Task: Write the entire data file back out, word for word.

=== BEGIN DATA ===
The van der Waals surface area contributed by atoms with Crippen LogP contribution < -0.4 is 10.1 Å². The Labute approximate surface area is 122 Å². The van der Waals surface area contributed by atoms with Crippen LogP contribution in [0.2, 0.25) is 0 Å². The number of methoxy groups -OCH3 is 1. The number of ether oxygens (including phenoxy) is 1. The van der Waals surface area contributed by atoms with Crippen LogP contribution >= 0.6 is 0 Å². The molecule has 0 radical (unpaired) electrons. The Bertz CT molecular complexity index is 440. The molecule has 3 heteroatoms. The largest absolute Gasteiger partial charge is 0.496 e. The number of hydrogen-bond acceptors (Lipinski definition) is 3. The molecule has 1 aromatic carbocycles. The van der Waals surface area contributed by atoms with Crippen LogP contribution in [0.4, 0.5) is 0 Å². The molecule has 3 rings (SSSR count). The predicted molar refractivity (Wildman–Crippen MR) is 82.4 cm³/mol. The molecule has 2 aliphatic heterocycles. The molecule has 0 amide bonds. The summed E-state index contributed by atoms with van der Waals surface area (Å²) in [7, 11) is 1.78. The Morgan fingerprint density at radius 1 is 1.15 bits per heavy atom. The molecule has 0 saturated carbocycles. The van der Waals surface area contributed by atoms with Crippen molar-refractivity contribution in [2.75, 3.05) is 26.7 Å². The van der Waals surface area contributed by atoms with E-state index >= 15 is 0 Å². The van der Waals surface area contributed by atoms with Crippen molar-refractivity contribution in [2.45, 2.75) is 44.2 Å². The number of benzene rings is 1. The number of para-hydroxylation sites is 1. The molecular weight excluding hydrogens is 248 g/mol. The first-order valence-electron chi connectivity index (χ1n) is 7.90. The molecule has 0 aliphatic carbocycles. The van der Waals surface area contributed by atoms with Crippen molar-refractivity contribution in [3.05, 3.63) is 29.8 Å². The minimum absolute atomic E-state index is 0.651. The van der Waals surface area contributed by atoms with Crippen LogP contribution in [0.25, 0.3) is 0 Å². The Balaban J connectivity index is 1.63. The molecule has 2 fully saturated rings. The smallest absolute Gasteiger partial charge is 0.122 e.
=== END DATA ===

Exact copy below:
The van der Waals surface area contributed by atoms with Crippen LogP contribution < -0.4 is 10.1 Å². The Labute approximate surface area is 122 Å². The van der Waals surface area contributed by atoms with Crippen LogP contribution in [0.2, 0.25) is 0 Å². The number of methoxy groups -OCH3 is 1. The number of ether oxygens (including phenoxy) is 1. The van der Waals surface area contributed by atoms with Crippen LogP contribution >= 0.6 is 0 Å². The molecule has 0 radical (unpaired) electrons. The Bertz CT molecular complexity index is 440. The molecule has 3 heteroatoms. The largest absolute Gasteiger partial charge is 0.496 e. The number of hydrogen-bond acceptors (Lipinski definition) is 3. The molecule has 1 aromatic carbocycles. The van der Waals surface area contributed by atoms with Crippen LogP contribution in [0.4, 0.5) is 0 Å². The molecule has 3 rings (SSSR count). The predicted molar refractivity (Wildman–Crippen MR) is 82.4 cm³/mol. The molecule has 2 aliphatic heterocycles. The molecule has 0 amide bonds. The summed E-state index contributed by atoms with van der Waals surface area (Å²) in [7, 11) is 1.78. The Morgan fingerprint density at radius 1 is 1.15 bits per heavy atom. The molecule has 0 saturated carbocycles. The van der Waals surface area contributed by atoms with Crippen molar-refractivity contribution in [2.75, 3.05) is 26.7 Å². The van der Waals surface area contributed by atoms with E-state index >= 15 is 0 Å². The van der Waals surface area contributed by atoms with Crippen molar-refractivity contribution in [2.45, 2.75) is 44.2 Å². The number of benzene rings is 1. The number of para-hydroxylation sites is 1. The molecular weight excluding hydrogens is 248 g/mol. The first-order valence-electron chi connectivity index (χ1n) is 7.90. The molecule has 0 aliphatic carbocycles. The van der Waals surface area contributed by atoms with Crippen molar-refractivity contribution in [3.05, 3.63) is 29.8 Å². The minimum absolute atomic E-state index is 0.651. The van der Waals surface area contributed by atoms with Crippen LogP contribution in [0.25, 0.3) is 0 Å². The Balaban J connectivity index is 1.63. The molecule has 2 fully saturated rings. The smallest absolute Gasteiger partial charge is 0.122 e.